Infusing STEM into Esports
Infusing STEM into Esports
By Garrison Wells, UCI
At their core, video games are a product of all STEM (Science, Technology, Engineering, Mathematics) concepts coming together to form an interactive medium that forces gamers to actively learn new skills and solve problems in unique situations. And whether it be League of Legends players constantly monitoring their champion’s statistics, gold, and move cooldowns to quickly calculate what tactics are available to execute, Overwatch players experimenting with team compositions and strategies in order to solve an opposing team’s gameplan, or Super Smash Bros. players combing through frame data to determine the optimal attack to use, esports players utilize those same concepts to figure out how to improve and succeed during intense competition.
A Space for Learning and Skill Development
For decades, there has been a collective movement throughout academia to promote STEM learning and interest among students. Through its esports programs, NASEF has worked to bolster these efforts by showing its community members how concepts based in these academic areas can be directly applied to gaming. Our research team at the University of California, Irvine, has been researching connections between esports and learning. We surveyed NASEF students to ask them what motivated them to participate in the organization and what we found was that the strongest factors were to gain and apply knowledge and skill, while the weakest factors were peer pressure and boredom. What this suggests is that these students join NASEF not just to hang out with friends or to have somewhere to go after school, but to actively learn about esports and gain experience doing something they enjoy.
Applying Scientific Thinking
Scientists follow a common process when conducting their experiments: find a problem, think of possible solutions, test those solutions, determine if those solutions successfully solve the problem. Players will often apply this same process when trying to out-think and out-play their opponents in-game. During school visits, we’ve often observed students analyzing character statistics to figure out the best strategies for an upcoming match.
“I’m definitely more critical of certain actions, especially in League, which is pretty much all I play. But compared to other games that I’ve played, I’ve never really analyzed the game more closely than I have League… a lot of factors can weigh into whether you succeed or not, I think.” (2018.05.07 student focus group)
Another student describes bringing the analytic mindset they developed while gaming to other aspects of their life.
“I believe I’ve become a lot more analytical in situations. Strategy games like Hearthstone that I’m playing currently allow me to analyze what my situation is and what cards I should play and how I should try to maximize the amount of damage I can do… I’ve been able to manage myself not just with games but also with homework projects, study time… I may schedule myself, understand how much time I’m supposed to spend on each certain task in order to maximize the amount of work I get done, understand which questions I need to prioritize, try to finish the work that I need to get done, try to get myself a little personal time, just try to relax, make sure that I can balance my schedule out to keep myself nice and healthy.” (2018.05.07 student focus group)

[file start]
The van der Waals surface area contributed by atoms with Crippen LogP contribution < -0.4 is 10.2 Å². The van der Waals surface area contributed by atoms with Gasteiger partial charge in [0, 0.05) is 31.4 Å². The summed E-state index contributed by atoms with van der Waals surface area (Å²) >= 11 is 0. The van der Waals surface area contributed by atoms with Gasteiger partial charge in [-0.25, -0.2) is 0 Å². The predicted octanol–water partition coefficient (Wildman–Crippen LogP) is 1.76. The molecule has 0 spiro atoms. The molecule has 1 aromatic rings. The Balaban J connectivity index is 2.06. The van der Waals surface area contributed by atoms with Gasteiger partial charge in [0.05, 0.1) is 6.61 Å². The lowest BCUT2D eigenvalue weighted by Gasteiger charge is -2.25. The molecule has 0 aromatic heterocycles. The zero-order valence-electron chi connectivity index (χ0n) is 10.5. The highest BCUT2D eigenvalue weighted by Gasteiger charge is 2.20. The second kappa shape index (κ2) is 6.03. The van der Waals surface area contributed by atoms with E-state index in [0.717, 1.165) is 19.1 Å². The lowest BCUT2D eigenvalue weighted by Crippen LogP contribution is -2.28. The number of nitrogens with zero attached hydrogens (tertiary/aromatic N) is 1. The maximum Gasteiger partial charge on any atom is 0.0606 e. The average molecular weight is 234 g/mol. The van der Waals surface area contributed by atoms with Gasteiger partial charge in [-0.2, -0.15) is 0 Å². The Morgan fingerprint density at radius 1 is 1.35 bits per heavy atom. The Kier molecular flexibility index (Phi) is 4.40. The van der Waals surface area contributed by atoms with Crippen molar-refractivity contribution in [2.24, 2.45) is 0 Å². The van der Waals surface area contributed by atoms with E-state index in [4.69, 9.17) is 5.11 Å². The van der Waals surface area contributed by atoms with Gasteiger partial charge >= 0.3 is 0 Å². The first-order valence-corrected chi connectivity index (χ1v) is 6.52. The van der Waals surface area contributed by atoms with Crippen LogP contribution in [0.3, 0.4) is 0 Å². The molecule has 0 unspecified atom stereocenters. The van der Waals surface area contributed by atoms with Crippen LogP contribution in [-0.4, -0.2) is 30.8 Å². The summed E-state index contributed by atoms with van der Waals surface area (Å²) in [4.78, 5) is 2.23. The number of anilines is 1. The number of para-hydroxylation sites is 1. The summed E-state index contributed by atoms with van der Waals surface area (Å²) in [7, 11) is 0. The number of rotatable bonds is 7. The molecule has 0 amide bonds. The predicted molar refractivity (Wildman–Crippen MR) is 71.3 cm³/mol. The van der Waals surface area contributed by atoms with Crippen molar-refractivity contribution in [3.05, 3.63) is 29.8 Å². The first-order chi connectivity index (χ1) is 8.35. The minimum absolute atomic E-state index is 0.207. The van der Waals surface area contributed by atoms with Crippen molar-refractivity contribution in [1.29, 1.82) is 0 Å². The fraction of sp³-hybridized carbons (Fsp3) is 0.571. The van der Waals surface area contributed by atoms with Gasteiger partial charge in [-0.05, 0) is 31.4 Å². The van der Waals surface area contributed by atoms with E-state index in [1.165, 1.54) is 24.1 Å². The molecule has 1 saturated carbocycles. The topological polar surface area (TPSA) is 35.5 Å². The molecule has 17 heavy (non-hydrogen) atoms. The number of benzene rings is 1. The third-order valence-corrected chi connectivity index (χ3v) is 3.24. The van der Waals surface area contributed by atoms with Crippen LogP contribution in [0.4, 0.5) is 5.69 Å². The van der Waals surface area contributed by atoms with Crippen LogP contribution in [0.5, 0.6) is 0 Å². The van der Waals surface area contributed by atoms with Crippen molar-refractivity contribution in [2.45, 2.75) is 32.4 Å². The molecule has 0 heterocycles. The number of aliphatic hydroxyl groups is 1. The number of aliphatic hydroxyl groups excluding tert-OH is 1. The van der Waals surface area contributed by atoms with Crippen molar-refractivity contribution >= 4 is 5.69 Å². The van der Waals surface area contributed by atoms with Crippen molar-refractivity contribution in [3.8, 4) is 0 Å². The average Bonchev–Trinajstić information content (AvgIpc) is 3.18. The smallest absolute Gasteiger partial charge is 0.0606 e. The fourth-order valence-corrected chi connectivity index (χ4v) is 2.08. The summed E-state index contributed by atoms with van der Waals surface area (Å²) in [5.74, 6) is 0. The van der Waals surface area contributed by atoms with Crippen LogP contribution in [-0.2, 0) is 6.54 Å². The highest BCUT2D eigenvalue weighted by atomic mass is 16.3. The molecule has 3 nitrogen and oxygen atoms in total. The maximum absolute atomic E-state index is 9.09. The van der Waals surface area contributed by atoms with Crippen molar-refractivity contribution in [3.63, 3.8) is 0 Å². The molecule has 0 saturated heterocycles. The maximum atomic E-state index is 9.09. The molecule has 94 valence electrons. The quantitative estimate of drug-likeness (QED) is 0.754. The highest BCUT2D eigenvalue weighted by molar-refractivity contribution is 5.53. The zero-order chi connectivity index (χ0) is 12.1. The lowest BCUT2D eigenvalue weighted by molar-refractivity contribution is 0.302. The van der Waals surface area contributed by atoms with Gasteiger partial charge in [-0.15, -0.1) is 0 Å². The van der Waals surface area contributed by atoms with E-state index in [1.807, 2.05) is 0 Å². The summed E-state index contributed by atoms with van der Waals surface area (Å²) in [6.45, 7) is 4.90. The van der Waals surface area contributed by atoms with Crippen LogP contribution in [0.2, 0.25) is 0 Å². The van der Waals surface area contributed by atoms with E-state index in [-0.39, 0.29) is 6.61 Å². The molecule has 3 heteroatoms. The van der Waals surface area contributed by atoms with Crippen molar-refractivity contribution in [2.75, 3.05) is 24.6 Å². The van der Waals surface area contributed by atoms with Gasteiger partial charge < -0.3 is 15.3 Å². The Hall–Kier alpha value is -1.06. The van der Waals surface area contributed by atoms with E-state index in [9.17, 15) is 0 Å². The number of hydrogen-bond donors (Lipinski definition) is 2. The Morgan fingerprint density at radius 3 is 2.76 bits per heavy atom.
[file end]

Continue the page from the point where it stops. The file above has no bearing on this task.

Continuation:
Generating Interest in STEM
Seeing NASEF students learn to approach problems scientifically, we then examined the extent to which they have changed their views of science overall. In the third year of the program, we surveyed students on their beliefs and attitudes towards a variety of educational and socio-emotional constructs. The results showed that of the 19 variables, STEM Value, STEM Career Interest, and STEM Engagement made up 3 of the top 4 strongest reported positive changes in attitude as a result of the program. Students see STEM fields of study as important to learn, are interested in learning them, and would like to possibly work in these areas later on. What’s more, they view these constructs even more positively as they progress in school and develop a greater sense of STEM identity. As they begin to prepare for college and the job market, students begin to seriously consider how they can prepare for their futures. This coach summarizes NASEF’s role in that preparation.
“That's the whole power of esports is that through participating, in some way, whether you're a player, a caster, graphic designer, however you're involved, that is an opportunity for a student to discover who they want to be after high school, and maybe even after college. So, that is a big driving force of why we do esports here. And hopefully that rubs off onto them, that this is much bigger than all of us, and we have to do things for the greater good and not just for ourselves.” (2020.03.05 coach interview)
While NASEF has been shown to improve overall attitudes towards STEM among its members, the rate of those improvements seems to differ between genders. In our surveys, male students report consistently higher in STEM career interest and STEM identity, while female students report greater STEM career knowledge and STEM value. This suggests that while the girls know about STEM opportunities and hold them in high regard, boys may feel more confident in pursuing those opportunities. These results reflect the larger societal trend where boys have historically been encouraged to pursue careers in the sciences while girls are often steered more towards the arts and humanities, stereotyping that has in part led to the noticeable lack of female representation in STEM industries (including the gaming industry). By continuing to promote STEM learning to students of all genders, NASEF will hopefully play a role in breaking this trend for future generations.
Find out more about our research at the Connected Learning Lab.